A longitudinal assessment of bowel related symptoms and fecal incontinence following radical perineal prostatectomy.
PURPOSE: Recent studies have suggested an increased incidence of fecal incontinence following radical perineal prostatectomy. We provide a prospective and longitudinal assessment of bowel related symptoms of patients undergoing radical perineal prostatectomy. MATERIALS AND METHODS: A total of 78 patients who underwent radical perineal prostatectomy between January 1 and December 31, 2001 and had a minimal followup of 6 months were included in the analysis. Patient information was obtained from the chart and the bowel domain specific questions of a validated quality of life questionnaire, the Expanded Prostate Cancer Index Composite. The questionnaire was administered to the candidates preoperatively, at 4 weeks following surgery and subsequently at 3-months intervals. A mean bowel function, bother and summary health related quality of life score was calculated at each interval. The duration of new or worsened symptoms with respect to baseline was evaluated using Kaplan-Meier analysis. RESULTS: Symptoms of involuntary stool leakage and rectal urgency were reported by 11.5% (9 of 78) and 19.2% (15) of patients preoperatively. While all bowel related symptoms transiently increased following surgery, rectal urgency was the most persistent symptom, yet normalized in more than 90% of patients within 9 1/2 months. Compared to individual baseline 15.4%, 7.7%, 5.1% and 3.9% of patients reported worsened symptoms of fecal incontinence after 3, 6, 9 and 12 months, respectively. In the subset of 69 patients who denied preoperative fecal incontinence the incidence of involuntary stool leakage was 2.9% by 12 months following radical perineal prostatectomy. Of 10 patients 9 recovered individual health related quality of life score by 6 months after prostatectomy. CONCLUSIONS: Longitudinal assessment of self-reported questionnaire data suggests that fecal incontinence and bowel related symptoms are more prevalent following radical perineal prostatectomy compared to baseline, yet resolve in the majority of patients with time in the early postoperative period.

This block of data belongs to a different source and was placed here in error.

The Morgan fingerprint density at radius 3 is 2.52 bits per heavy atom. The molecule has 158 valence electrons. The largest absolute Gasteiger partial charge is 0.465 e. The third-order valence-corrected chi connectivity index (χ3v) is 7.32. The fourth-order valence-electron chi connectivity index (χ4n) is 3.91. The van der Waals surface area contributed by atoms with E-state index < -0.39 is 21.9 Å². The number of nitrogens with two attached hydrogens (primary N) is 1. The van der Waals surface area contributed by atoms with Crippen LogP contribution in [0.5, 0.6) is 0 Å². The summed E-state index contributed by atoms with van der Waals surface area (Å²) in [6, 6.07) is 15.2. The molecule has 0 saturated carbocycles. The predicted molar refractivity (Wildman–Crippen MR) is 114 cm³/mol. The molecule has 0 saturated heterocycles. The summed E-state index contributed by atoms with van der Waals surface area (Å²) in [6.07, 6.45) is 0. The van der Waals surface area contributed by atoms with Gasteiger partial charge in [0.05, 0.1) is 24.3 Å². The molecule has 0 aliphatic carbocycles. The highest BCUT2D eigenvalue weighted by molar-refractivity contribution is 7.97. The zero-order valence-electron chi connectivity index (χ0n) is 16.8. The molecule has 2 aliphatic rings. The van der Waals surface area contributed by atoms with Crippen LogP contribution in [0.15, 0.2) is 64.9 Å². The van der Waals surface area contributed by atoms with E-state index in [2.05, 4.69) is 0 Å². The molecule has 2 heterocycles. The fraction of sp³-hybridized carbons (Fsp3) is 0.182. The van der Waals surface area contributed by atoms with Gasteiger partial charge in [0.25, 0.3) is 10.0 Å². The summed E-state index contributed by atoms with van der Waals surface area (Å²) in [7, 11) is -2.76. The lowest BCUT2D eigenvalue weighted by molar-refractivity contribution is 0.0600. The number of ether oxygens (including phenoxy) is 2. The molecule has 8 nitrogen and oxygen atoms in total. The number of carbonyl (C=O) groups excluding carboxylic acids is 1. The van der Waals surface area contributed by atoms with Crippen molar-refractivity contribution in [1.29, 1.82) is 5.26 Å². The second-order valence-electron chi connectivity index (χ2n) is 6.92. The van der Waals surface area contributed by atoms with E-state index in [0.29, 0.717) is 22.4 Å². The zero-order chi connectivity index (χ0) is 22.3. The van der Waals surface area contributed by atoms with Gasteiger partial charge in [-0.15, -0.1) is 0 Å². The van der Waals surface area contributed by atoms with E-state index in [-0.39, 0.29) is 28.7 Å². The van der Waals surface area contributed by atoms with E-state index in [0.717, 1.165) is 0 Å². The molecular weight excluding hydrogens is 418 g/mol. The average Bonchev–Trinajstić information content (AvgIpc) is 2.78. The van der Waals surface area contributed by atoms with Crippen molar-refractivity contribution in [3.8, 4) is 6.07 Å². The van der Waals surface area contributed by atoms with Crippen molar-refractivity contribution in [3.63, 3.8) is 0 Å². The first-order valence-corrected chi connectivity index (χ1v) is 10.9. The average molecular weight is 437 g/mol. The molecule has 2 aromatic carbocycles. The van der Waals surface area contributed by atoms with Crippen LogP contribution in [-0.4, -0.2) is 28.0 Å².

Dahm, P; Silverstein, AD; Weizer, AZ; Young, MD; Vieweg, J; Albala, DM; Paulson, DF
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